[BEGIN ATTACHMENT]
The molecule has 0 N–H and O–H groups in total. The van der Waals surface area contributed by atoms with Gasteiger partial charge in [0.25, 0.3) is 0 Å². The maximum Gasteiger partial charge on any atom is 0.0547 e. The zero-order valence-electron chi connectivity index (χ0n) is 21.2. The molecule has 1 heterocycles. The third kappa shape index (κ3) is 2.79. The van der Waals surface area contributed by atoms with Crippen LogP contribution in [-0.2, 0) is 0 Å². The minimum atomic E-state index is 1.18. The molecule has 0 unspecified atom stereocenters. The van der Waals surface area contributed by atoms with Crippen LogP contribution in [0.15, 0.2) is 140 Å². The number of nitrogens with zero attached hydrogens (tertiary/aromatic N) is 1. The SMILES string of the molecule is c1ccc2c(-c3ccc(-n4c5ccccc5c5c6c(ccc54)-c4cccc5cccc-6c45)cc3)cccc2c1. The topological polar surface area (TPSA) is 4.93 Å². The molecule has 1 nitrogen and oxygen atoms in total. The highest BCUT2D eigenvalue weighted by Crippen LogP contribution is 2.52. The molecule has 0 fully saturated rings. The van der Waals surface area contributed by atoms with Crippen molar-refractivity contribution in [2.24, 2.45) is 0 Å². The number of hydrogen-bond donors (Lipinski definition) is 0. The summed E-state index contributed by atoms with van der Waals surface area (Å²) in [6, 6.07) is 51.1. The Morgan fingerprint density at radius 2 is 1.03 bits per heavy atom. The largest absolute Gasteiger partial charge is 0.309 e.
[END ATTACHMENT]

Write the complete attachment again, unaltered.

The molecule has 0 N–H and O–H groups in total. The van der Waals surface area contributed by atoms with Gasteiger partial charge in [0.25, 0.3) is 0 Å². The maximum Gasteiger partial charge on any atom is 0.0547 e. The zero-order valence-electron chi connectivity index (χ0n) is 21.2. The molecule has 1 heterocycles. The third kappa shape index (κ3) is 2.79. The van der Waals surface area contributed by atoms with Crippen LogP contribution in [-0.2, 0) is 0 Å². The minimum atomic E-state index is 1.18. The molecule has 0 unspecified atom stereocenters. The van der Waals surface area contributed by atoms with Crippen LogP contribution in [0.15, 0.2) is 140 Å². The number of nitrogens with zero attached hydrogens (tertiary/aromatic N) is 1. The SMILES string of the molecule is c1ccc2c(-c3ccc(-n4c5ccccc5c5c6c(ccc54)-c4cccc5cccc-6c45)cc3)cccc2c1. The topological polar surface area (TPSA) is 4.93 Å². The molecule has 1 nitrogen and oxygen atoms in total. The highest BCUT2D eigenvalue weighted by Crippen LogP contribution is 2.52. The molecule has 0 fully saturated rings. The van der Waals surface area contributed by atoms with Crippen molar-refractivity contribution in [2.24, 2.45) is 0 Å². The number of hydrogen-bond donors (Lipinski definition) is 0. The summed E-state index contributed by atoms with van der Waals surface area (Å²) in [6, 6.07) is 51.1. The Morgan fingerprint density at radius 2 is 1.03 bits per heavy atom. The largest absolute Gasteiger partial charge is 0.309 e.